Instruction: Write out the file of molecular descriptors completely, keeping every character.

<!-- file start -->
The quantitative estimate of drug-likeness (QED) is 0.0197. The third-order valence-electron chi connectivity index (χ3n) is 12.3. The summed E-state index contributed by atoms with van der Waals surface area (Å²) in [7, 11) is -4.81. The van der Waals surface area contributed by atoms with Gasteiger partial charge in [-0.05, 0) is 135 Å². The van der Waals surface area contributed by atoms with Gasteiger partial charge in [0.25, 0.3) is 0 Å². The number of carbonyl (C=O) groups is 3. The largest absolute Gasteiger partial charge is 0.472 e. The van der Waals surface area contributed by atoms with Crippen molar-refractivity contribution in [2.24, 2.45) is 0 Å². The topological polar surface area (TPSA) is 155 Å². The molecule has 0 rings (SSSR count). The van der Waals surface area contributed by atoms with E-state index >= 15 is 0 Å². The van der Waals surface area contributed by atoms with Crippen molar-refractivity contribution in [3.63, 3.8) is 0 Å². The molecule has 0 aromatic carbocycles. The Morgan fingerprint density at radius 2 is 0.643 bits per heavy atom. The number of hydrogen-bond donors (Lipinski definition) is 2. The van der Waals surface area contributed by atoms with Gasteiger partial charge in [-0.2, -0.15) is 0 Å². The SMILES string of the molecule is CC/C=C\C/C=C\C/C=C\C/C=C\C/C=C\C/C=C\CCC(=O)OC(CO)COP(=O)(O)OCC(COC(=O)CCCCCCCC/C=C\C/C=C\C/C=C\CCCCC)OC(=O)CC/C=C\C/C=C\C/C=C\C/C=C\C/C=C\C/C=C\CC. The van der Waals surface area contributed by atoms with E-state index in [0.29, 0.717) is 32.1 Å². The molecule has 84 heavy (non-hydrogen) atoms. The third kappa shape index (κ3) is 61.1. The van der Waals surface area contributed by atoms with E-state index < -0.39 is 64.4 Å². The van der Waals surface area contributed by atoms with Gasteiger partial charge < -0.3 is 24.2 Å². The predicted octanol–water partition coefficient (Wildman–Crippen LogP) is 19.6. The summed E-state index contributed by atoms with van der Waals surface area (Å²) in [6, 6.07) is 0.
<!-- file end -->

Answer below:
The quantitative estimate of drug-likeness (QED) is 0.0197. The third-order valence-electron chi connectivity index (χ3n) is 12.3. The summed E-state index contributed by atoms with van der Waals surface area (Å²) in [7, 11) is -4.81. The van der Waals surface area contributed by atoms with Gasteiger partial charge in [-0.05, 0) is 135 Å². The van der Waals surface area contributed by atoms with Gasteiger partial charge in [0.25, 0.3) is 0 Å². The number of carbonyl (C=O) groups is 3. The largest absolute Gasteiger partial charge is 0.472 e. The van der Waals surface area contributed by atoms with Crippen molar-refractivity contribution in [2.24, 2.45) is 0 Å². The topological polar surface area (TPSA) is 155 Å². The molecule has 0 rings (SSSR count). The van der Waals surface area contributed by atoms with E-state index >= 15 is 0 Å². The van der Waals surface area contributed by atoms with Crippen molar-refractivity contribution in [3.63, 3.8) is 0 Å². The molecule has 0 aromatic carbocycles. The Morgan fingerprint density at radius 2 is 0.643 bits per heavy atom. The number of hydrogen-bond donors (Lipinski definition) is 2. The van der Waals surface area contributed by atoms with Gasteiger partial charge in [-0.2, -0.15) is 0 Å². The SMILES string of the molecule is CC/C=C\C/C=C\C/C=C\C/C=C\C/C=C\C/C=C\CCC(=O)OC(CO)COP(=O)(O)OCC(COC(=O)CCCCCCCC/C=C\C/C=C\C/C=C\CCCCC)OC(=O)CC/C=C\C/C=C\C/C=C\C/C=C\C/C=C\C/C=C\CC. The van der Waals surface area contributed by atoms with E-state index in [0.29, 0.717) is 32.1 Å². The molecule has 84 heavy (non-hydrogen) atoms. The third kappa shape index (κ3) is 61.1. The van der Waals surface area contributed by atoms with E-state index < -0.39 is 64.4 Å². The van der Waals surface area contributed by atoms with Gasteiger partial charge < -0.3 is 24.2 Å². The predicted octanol–water partition coefficient (Wildman–Crippen LogP) is 19.6. The summed E-state index contributed by atoms with van der Waals surface area (Å²) in [6, 6.07) is 0.